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Quebec teachers to train students on how to intervene during an opioid overdose

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Some 2,300 high school teachers in four Canadian provinces are now able to train their students to intervene in the event of an opioid overdose.

Just under 800 of these teachers are in Quebec.

The ACT Advanced Coronary Treatment Foundation has added the use of naloxone, the antidote administered nasally to counter the effects of an opioid overdose, to the cardiopulmonary resuscitation and automated external defibrillation program it offers free of charge to high schools across the country.

"Thanks to this training, we have more students who can respond to emergency situations and who sometimes make the difference," said Salim Grim, program manager for the ACT Foundation in Quebec.

Launched in June 2022, the first phase of this training program has now reached 2,300 teachers in 830 high schools in Quebec, Alberta, Ontario and British Columbia. It's estimated that more than 160,000 students could now be trained each year to respond to a suspected opioid overdose.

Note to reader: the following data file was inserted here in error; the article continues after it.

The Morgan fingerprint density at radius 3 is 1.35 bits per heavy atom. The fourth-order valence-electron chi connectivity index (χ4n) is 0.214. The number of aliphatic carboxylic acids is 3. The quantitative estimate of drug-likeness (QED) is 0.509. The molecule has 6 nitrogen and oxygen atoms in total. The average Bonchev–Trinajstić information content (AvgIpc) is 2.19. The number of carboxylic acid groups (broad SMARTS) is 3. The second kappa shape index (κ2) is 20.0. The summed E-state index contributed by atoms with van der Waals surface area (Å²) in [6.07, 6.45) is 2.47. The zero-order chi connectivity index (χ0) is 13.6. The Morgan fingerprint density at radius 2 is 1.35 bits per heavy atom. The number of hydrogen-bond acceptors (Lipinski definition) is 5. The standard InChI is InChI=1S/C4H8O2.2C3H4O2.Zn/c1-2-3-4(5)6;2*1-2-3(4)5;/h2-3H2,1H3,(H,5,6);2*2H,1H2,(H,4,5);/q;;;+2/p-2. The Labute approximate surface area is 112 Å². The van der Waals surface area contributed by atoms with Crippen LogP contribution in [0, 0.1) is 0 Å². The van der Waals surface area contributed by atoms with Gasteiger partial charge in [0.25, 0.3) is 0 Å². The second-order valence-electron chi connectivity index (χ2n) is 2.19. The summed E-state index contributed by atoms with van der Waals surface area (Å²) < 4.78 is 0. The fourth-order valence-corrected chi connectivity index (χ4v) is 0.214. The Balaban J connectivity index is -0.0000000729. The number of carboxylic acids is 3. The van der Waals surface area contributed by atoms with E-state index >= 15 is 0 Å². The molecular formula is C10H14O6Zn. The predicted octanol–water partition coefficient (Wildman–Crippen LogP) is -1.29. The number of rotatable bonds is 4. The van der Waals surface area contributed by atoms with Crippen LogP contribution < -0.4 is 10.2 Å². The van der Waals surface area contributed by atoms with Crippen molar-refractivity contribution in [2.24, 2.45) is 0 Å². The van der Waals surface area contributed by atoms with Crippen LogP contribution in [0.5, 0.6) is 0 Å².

Among other things, the training enables teachers to teach students what opioids are and how overdoses occur; what naloxone is and how it works; how to recognize a suspected opioid overdose; and how to respond to a possible overdose, including administering a naloxone nasal spray if necessary.

"Opioid overdose response is an emerging issue in Canada in recent years," said ACT Foundation director of operations Jennifer Russell. "It's also related to CPR. It's something that students and even their teachers find completely logical and normal in the course of our training."

According to the Public Health Agency of Canada, almost 6,000 deaths from apparent opioid overdose were reported between January and September 2023.

The Canadian Centre on Substance Use and Addiction notes that 94 per cent of opioid overdose deaths occur by accident, and that young Canadians aged 15 to 24 are the fastest-growing population requiring hospital care due to opioid overdose.

"Training the next generation of good Samaritans starts at school," said Grim. "We started with CPR a few years ago. The defibrillator was added to that training, and opioid overdose training was a logical evolution."

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